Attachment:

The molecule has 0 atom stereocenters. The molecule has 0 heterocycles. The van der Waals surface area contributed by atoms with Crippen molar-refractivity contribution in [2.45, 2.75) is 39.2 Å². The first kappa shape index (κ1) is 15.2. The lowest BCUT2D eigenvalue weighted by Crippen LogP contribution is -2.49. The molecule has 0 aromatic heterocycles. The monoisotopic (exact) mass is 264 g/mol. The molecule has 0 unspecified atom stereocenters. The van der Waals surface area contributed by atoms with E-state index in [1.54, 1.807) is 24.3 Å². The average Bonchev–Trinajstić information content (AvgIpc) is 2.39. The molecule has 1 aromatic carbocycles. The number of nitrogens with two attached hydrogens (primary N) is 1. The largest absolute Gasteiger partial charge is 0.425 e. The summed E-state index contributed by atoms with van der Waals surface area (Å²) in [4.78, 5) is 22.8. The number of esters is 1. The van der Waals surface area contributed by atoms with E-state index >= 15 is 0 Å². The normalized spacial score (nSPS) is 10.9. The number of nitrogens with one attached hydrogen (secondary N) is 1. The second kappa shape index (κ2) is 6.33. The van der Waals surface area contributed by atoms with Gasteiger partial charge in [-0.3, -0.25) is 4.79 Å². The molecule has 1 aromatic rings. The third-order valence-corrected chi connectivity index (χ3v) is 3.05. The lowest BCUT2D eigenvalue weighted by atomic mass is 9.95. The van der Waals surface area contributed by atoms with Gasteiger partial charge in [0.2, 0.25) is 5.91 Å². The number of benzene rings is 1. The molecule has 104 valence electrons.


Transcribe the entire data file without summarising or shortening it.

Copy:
The molecule has 0 atom stereocenters. The molecule has 0 heterocycles. The van der Waals surface area contributed by atoms with Crippen molar-refractivity contribution in [2.45, 2.75) is 39.2 Å². The first kappa shape index (κ1) is 15.2. The lowest BCUT2D eigenvalue weighted by Crippen LogP contribution is -2.49. The molecule has 0 aromatic heterocycles. The monoisotopic (exact) mass is 264 g/mol. The molecule has 0 unspecified atom stereocenters. The van der Waals surface area contributed by atoms with E-state index in [1.54, 1.807) is 24.3 Å². The average Bonchev–Trinajstić information content (AvgIpc) is 2.39. The molecule has 1 aromatic carbocycles. The number of nitrogens with two attached hydrogens (primary N) is 1. The largest absolute Gasteiger partial charge is 0.425 e. The summed E-state index contributed by atoms with van der Waals surface area (Å²) in [4.78, 5) is 22.8. The number of esters is 1. The van der Waals surface area contributed by atoms with E-state index >= 15 is 0 Å². The normalized spacial score (nSPS) is 10.9. The number of nitrogens with one attached hydrogen (secondary N) is 1. The second kappa shape index (κ2) is 6.33. The van der Waals surface area contributed by atoms with Gasteiger partial charge in [-0.3, -0.25) is 4.79 Å². The molecule has 1 aromatic rings. The third-order valence-corrected chi connectivity index (χ3v) is 3.05. The lowest BCUT2D eigenvalue weighted by atomic mass is 9.95. The van der Waals surface area contributed by atoms with Gasteiger partial charge in [0.2, 0.25) is 5.91 Å². The number of benzene rings is 1. The molecule has 104 valence electrons.